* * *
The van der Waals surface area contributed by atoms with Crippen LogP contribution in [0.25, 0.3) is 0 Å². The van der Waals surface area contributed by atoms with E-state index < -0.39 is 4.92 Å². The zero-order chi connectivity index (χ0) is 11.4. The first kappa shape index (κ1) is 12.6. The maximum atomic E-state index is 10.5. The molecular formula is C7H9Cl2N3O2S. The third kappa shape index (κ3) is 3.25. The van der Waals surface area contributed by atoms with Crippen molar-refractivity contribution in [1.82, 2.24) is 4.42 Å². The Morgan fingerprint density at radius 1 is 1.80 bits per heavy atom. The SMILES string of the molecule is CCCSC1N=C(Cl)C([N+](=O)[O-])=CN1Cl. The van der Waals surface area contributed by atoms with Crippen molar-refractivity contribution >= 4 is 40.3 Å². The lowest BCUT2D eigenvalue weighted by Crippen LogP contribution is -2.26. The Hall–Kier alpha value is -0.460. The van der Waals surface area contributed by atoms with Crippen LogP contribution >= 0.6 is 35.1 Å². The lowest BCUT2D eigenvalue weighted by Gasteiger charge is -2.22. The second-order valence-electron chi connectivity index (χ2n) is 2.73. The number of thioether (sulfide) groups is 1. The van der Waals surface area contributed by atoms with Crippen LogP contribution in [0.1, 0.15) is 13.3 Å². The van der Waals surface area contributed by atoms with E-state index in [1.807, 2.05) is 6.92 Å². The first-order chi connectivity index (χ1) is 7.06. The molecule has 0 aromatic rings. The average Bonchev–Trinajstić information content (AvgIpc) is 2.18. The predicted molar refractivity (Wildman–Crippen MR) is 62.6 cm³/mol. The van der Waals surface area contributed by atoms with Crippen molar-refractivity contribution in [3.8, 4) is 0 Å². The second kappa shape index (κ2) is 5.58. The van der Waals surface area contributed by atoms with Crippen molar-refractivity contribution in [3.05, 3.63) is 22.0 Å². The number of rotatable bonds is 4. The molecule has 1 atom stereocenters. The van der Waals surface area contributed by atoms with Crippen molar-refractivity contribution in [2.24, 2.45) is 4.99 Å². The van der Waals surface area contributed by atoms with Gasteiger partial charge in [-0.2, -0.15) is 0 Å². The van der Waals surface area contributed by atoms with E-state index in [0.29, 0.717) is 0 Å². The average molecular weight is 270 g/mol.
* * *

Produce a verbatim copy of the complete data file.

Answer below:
The van der Waals surface area contributed by atoms with Crippen LogP contribution in [0.25, 0.3) is 0 Å². The van der Waals surface area contributed by atoms with E-state index < -0.39 is 4.92 Å². The zero-order chi connectivity index (χ0) is 11.4. The first kappa shape index (κ1) is 12.6. The maximum atomic E-state index is 10.5. The molecular formula is C7H9Cl2N3O2S. The third kappa shape index (κ3) is 3.25. The van der Waals surface area contributed by atoms with Crippen molar-refractivity contribution in [1.82, 2.24) is 4.42 Å². The Morgan fingerprint density at radius 1 is 1.80 bits per heavy atom. The SMILES string of the molecule is CCCSC1N=C(Cl)C([N+](=O)[O-])=CN1Cl. The van der Waals surface area contributed by atoms with Crippen molar-refractivity contribution >= 4 is 40.3 Å². The lowest BCUT2D eigenvalue weighted by Crippen LogP contribution is -2.26. The Hall–Kier alpha value is -0.460. The van der Waals surface area contributed by atoms with Crippen LogP contribution >= 0.6 is 35.1 Å². The lowest BCUT2D eigenvalue weighted by Gasteiger charge is -2.22. The second-order valence-electron chi connectivity index (χ2n) is 2.73. The number of thioether (sulfide) groups is 1. The van der Waals surface area contributed by atoms with Crippen LogP contribution in [0.1, 0.15) is 13.3 Å². The van der Waals surface area contributed by atoms with E-state index in [1.807, 2.05) is 6.92 Å². The first-order chi connectivity index (χ1) is 7.06. The molecule has 0 aromatic rings. The average Bonchev–Trinajstić information content (AvgIpc) is 2.18. The predicted molar refractivity (Wildman–Crippen MR) is 62.6 cm³/mol. The van der Waals surface area contributed by atoms with Crippen molar-refractivity contribution in [3.8, 4) is 0 Å². The second kappa shape index (κ2) is 5.58. The van der Waals surface area contributed by atoms with Crippen molar-refractivity contribution in [3.05, 3.63) is 22.0 Å². The number of rotatable bonds is 4. The molecule has 1 atom stereocenters. The van der Waals surface area contributed by atoms with Crippen molar-refractivity contribution in [2.24, 2.45) is 4.99 Å². The van der Waals surface area contributed by atoms with Gasteiger partial charge in [-0.2, -0.15) is 0 Å². The van der Waals surface area contributed by atoms with E-state index in [0.29, 0.717) is 0 Å². The average molecular weight is 270 g/mol.